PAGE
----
"Inflation is a more fundamental danger than speculative investment. Some countries seem to be in the unusual situation where they are trying to create inflation. They will come to regret that."
-PAUL VOLCKER, FORMER FED CHAIRMAN, IN A RECENT INTERVIEW
POINTS TO PONDER
1. One of last week’s big news items was the stunning announcement that the Bank of Japan (BoJ) intends to double its monetary base. Yet even before this development, the BoJ’s balance sheet was nearly 35% of Japan’s GDP, rivaling the European Central Bank as the most bloated. By comparison, notwithstanding the Fed’s $1 trillion annual print rate, it is far behind its peers. (See Figure 1)
2. The other major news of late release was the disappointing US jobs number. Prior to that report, there was considerable enthusiasm over a slowly falling official unemployment rate. However, the percentage of the working age population that is employed is now lower than it was in June 2009, when the Great Recession was still raging. Had the labor participation rate remained constant last month, the actual unemployment rate would be 8.3%, not 7.7%, as 500,000 Americans gave up looking for jobs.
3. For those who have struggled to understand why the Fed’s unparalleled liquidity blast has failed to revive the economy, the charts below tell the tale. (See Figure 2)
4. Although the US economy remains lackluster, and may once again be losing what modest momentum it had as it moves into the second quarter, US automakers continue to be on a roll. For the first time in years, if not decades, the "Big Three" are picking up market share in the small car segment that tends to attract younger buyers. Detroit’s slice of the small and midsize vehicle market is estimated to vault from 26% in 2009 to 33% next year.
5. After a spectacular profits implosion during the Great Recession, and an equally spectacular recovery since (despite an underachieving economy), S&P 500 earnings have flatlined over the last year. (See Figure 3)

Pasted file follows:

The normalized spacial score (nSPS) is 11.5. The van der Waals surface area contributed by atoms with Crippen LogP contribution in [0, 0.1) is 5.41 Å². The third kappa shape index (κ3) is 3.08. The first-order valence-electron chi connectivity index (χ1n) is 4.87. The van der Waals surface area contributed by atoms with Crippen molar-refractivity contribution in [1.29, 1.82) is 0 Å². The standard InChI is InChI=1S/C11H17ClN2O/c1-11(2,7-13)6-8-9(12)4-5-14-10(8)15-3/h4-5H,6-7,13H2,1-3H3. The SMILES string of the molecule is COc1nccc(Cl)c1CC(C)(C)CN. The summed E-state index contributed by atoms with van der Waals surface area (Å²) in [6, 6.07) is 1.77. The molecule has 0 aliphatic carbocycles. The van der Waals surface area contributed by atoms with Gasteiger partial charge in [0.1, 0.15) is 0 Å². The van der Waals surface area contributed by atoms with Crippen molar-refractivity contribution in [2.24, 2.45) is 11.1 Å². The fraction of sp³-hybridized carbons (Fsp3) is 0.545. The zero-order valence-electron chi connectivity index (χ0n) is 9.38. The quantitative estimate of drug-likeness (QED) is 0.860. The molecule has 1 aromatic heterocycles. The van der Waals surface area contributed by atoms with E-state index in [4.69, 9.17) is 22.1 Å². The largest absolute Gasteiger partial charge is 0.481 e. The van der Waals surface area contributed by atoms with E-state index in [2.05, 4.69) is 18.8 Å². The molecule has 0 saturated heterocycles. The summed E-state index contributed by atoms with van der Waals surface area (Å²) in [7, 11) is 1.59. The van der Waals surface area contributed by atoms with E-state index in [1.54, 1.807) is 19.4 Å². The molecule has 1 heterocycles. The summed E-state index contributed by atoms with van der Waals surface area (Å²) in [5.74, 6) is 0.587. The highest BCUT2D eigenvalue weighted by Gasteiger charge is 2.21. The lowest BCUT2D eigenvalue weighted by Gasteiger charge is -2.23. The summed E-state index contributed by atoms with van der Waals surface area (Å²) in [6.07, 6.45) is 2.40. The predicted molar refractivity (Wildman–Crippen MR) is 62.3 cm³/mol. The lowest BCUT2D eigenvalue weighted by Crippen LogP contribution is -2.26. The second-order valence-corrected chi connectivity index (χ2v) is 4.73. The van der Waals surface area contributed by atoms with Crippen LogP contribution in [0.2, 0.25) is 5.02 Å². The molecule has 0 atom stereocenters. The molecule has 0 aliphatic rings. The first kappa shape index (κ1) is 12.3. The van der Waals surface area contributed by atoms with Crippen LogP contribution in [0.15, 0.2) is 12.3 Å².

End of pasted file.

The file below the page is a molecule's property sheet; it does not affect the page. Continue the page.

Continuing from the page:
6. The 2015 scheduled completion of the Panama Canal expansion will allow very large vessels to pass through for the first time. As a result, it will only take specialized supertankers 18 days, versus 45 days now, to reach the Far East from the US Gulf Coast, further opening up Asian markets for US LNG and LPG (propane) exports.
7. Wall Street is projecting a 12% gain in 2013 for S&P 500 profits. While this is possible, given ongoing economic softness, plus drags like rising taxes and uncertainty over the looming Obamacare enactment, such an increase seems highly optimistic. To hit this 12% year-end target based on the sluggish first half for earnings, analysts are projecting an even less probable 26% explosion in fourth-quarter profits. Thus, the market’s estimated P/E of 14 looks suspect.
8. Gold continues to struggle in an environment that should be very supportive, which raises legitimate concerns (including in the mind of this author). All is not bleak, though, based on the fact that speculators, who almost always get it wrong, are very bearish on bullion, as noted in the March 1st EVA. Conversely, large commercial institutions hold close to record bullish positions. In contrast to speculators, the "commercial" long-term track record has been exemplary. (See Figure 4)
9. Thanks to a healthy economy—combined with sound fiscal, monetary, and tax policies—the fair value estimate of the Canadian dollar continues to rise, according to Toronto-based investment firm Gluskin Sheff. (See Figure 5)
10. Mexico has recently announced it will allow foreign oil and gas companies to invest in its long-underperforming energy sector. With the passing of thug-in-chief Hugo Chavez, Venezuela may eventually follow suit. Based on its dwindling production, despite repeated expropriations of foreign-owned oil resources, Venezuela certainly needs all the assistance it can get from multinational energy companies. (See Figure 6)
11. It appears as if eurozone authorities have contained the Cypus banking crisis—at least temporarily—but at a steep cost. Thanks to capital controls to prevent a mass exodus of Cypriot deposits, a euro in Cyprus is no longer equivalent to a euro in Germany. Thus, in a subtle yet significant way, the euro currency union is already fracturing.
12. Last summer’s vow by European Central Bank boss Mario Draghi to do whatever it takes to save the euro has dramatically lowered borrowing costs for the Club Med governments. Perhaps more significant, though, is the harsh reality that the cost of capital for private borrowers continues to steadily rise, recently hitting all-time highs.